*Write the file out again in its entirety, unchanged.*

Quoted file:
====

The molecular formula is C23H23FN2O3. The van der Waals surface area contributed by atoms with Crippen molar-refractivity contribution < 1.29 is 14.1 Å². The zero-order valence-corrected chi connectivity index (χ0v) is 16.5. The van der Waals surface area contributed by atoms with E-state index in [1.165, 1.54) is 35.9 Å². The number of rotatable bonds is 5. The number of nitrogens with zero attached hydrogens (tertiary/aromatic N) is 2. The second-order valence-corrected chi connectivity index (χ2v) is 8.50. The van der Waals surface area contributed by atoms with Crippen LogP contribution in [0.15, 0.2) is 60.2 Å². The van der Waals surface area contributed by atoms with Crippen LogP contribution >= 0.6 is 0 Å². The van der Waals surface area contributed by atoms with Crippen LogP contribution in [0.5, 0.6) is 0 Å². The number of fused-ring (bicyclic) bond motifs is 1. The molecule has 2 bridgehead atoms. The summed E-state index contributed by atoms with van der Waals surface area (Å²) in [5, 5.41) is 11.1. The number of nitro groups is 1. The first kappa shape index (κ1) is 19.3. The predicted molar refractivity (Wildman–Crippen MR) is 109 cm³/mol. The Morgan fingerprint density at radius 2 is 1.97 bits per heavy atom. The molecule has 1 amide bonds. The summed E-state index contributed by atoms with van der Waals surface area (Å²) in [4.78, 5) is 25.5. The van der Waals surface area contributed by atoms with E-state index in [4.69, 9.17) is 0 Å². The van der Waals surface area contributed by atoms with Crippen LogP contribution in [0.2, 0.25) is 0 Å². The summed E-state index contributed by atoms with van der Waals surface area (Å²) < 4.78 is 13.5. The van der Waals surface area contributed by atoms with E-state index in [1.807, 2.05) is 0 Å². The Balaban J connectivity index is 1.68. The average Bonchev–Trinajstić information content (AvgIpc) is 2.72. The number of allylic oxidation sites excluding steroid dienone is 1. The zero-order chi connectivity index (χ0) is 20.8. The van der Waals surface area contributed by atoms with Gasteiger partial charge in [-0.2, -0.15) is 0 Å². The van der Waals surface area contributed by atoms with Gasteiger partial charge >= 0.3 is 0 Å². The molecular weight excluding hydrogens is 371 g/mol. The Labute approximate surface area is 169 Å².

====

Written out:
The molecular formula is C23H23FN2O3. The van der Waals surface area contributed by atoms with Crippen molar-refractivity contribution < 1.29 is 14.1 Å². The zero-order valence-corrected chi connectivity index (χ0v) is 16.5. The van der Waals surface area contributed by atoms with E-state index in [1.165, 1.54) is 35.9 Å². The number of rotatable bonds is 5. The number of nitrogens with zero attached hydrogens (tertiary/aromatic N) is 2. The second-order valence-corrected chi connectivity index (χ2v) is 8.50. The van der Waals surface area contributed by atoms with Crippen LogP contribution in [0.15, 0.2) is 60.2 Å². The van der Waals surface area contributed by atoms with Crippen LogP contribution >= 0.6 is 0 Å². The van der Waals surface area contributed by atoms with Crippen LogP contribution in [0.5, 0.6) is 0 Å². The number of fused-ring (bicyclic) bond motifs is 1. The molecule has 2 bridgehead atoms. The summed E-state index contributed by atoms with van der Waals surface area (Å²) in [5, 5.41) is 11.1. The number of nitro groups is 1. The first kappa shape index (κ1) is 19.3. The predicted molar refractivity (Wildman–Crippen MR) is 109 cm³/mol. The Morgan fingerprint density at radius 2 is 1.97 bits per heavy atom. The molecule has 1 amide bonds. The summed E-state index contributed by atoms with van der Waals surface area (Å²) in [4.78, 5) is 25.5. The van der Waals surface area contributed by atoms with E-state index in [4.69, 9.17) is 0 Å². The van der Waals surface area contributed by atoms with Crippen LogP contribution in [0.2, 0.25) is 0 Å². The summed E-state index contributed by atoms with van der Waals surface area (Å²) < 4.78 is 13.5. The van der Waals surface area contributed by atoms with E-state index in [1.807, 2.05) is 0 Å². The Balaban J connectivity index is 1.68. The average Bonchev–Trinajstić information content (AvgIpc) is 2.72. The number of allylic oxidation sites excluding steroid dienone is 1. The zero-order chi connectivity index (χ0) is 20.8. The van der Waals surface area contributed by atoms with Gasteiger partial charge in [-0.2, -0.15) is 0 Å². The van der Waals surface area contributed by atoms with Gasteiger partial charge >= 0.3 is 0 Å². The molecular weight excluding hydrogens is 371 g/mol. The Labute approximate surface area is 169 Å².